Ohio FLSA Overtime – What Employees Must Know
As of September of 2019, there have been changes to the Fair Labor Standards Act (FLSA) related to overtime pay in the state of Ohio. The new guidelines govern which employees can qualify for these benefits, and they apply to all employers in Ohio — covering salaried employees as well as hourly workers.
For employees who are not sure if these new rules and guidelines impact them, this article will be a valuable guide. Knowing what you should be paid and what limitations there are on the way that you are granted overtime is crucial so that you can be sure that you are being paid correctly.
Read on to learn more about the new Ohio FLSA rules from the team at The Hux Law Firm.
How Have Overtime Laws Changed?
As of 2020, the overtime pay rules were updated to change the way that overtime is granted and at what rates. Overtime is still designated as hours that are worked in excess of 40 hours worked during a workweek. The new pay that must be offered during these hours is one and one-half the regular hourly wage.
Through 2019, workers had to be paid $455 per week or up to $23,660 per year to qualify for overtime. This calculation was done to include up to 10% of non-discretionary bonuses, incentives, and commissions. For highly compensated employees, the limit was $100,000 per year.
As of 2020, the new rules state that standard employees can earn up to $684 a week or $35,568 a year before they must be paid overtime. There is no caveat for bonuses, incentives, or commissions. A highly compensated employee can earn up to $107,432 a year.
To be clear, to be exempt from overtime, an employee must earn up to $684 per week or the stated $35,568.00 a year. There are some further requirements that need to be met for employees to be exempt from earning overtime:
- Administrative exemption
- Executive exemption
- Professional exemption
An employee must fall into one of these categories to be exempt from overtime.
How Do I Know If I Am a Standard Employee?
The guidelines for this part of the changes to overtime laws are fairly simple. Most workers will be treated as standard workers. The highly compensated category usually only applies to employees who are making in excess of $100 an hour. Salary tests have been created for those that work in non-traditional industries with fluctuating pay.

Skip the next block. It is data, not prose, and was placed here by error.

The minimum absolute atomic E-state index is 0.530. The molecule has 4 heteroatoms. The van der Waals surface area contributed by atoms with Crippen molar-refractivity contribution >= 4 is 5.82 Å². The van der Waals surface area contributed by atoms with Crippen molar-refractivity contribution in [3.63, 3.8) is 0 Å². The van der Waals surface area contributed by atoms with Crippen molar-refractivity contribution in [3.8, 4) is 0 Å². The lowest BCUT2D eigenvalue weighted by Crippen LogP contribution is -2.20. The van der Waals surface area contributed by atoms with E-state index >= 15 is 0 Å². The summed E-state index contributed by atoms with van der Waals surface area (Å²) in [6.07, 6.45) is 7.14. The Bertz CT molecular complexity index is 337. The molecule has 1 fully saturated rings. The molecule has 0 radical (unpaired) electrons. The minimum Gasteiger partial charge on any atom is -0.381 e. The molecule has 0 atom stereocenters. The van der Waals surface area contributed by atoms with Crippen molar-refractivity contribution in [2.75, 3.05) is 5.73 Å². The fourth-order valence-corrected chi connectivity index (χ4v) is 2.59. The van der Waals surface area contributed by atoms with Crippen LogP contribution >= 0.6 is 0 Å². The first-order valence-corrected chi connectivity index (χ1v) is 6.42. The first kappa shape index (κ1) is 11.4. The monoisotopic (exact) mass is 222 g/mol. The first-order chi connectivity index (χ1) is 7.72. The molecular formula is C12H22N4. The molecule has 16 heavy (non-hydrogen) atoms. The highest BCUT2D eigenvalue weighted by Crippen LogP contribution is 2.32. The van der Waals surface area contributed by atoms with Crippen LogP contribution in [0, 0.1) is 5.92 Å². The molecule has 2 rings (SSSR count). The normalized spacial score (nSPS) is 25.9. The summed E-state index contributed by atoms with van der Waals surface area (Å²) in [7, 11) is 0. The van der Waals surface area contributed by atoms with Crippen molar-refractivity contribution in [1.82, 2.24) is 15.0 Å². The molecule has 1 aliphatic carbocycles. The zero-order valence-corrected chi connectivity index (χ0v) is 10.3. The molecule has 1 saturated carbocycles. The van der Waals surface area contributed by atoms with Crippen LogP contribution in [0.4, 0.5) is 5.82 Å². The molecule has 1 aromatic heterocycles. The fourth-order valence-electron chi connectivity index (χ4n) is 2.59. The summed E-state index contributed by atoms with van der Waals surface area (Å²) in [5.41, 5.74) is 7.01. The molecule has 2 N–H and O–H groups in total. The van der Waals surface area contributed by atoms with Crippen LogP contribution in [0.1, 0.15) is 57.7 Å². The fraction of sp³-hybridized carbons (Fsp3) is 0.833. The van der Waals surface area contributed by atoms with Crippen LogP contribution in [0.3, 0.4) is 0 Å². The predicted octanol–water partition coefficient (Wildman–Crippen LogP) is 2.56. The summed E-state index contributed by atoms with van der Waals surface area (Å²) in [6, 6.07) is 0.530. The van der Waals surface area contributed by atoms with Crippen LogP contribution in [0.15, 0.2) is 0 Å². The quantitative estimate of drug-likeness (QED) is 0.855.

If you are not sure which kind of employee you should be and think that you are not exempt from overtime, you should seek legal counsel. These changes must be followed by all Ohio employers, and you can hold your employer accountable for paying you incorrectly if they have not been following the letter of the law.
Some Things That Did Not Change
There are some parts of the employment laws in Ohio that have remained constant. The basic overtime rate is still 1.5 times the regular hourly pay of an employee. Tipped employees such as restaurant employees and other employees who make daily income from tips are still eligible for overtime as well.
An employer also cannot automatically choose to make salaried employees exempt from overtime. There are duties tests that still must be taken for payment of administrative personnel, creative professionals, salespeople, and other unique employment types. These tests also still apply to salaried employees and those workers that get paid hourly.
Employers are not allowed to categorize a worker as an executive to avoid paying overtime. Employees can sue employers for unpaid overtime. Employers who are in violation of federal overtime rules can be made to pay back these back wages with interest, punitive damages, and any attorney fees that an employee was forced to accrue.
Do You Believe That You Are Being Paid Incorrectly?
If you think that your employer is not paying you per the new federal guidelines, you should contact us today. Our team are experts at caring for employees with cases regarding incorrect pay and employer non-compliance with FLSA laws and regulations. Having a skilled lawyer on your side can make it much more likely that you will be paid all the money that you are owed with the correct damages and interest.
Contact Hux Law Firm today for help with any possible FLSA non-compliance case that you are involved in. We can help you to collect the money that you are owed and make sure that you are getting paid correctly thereafter.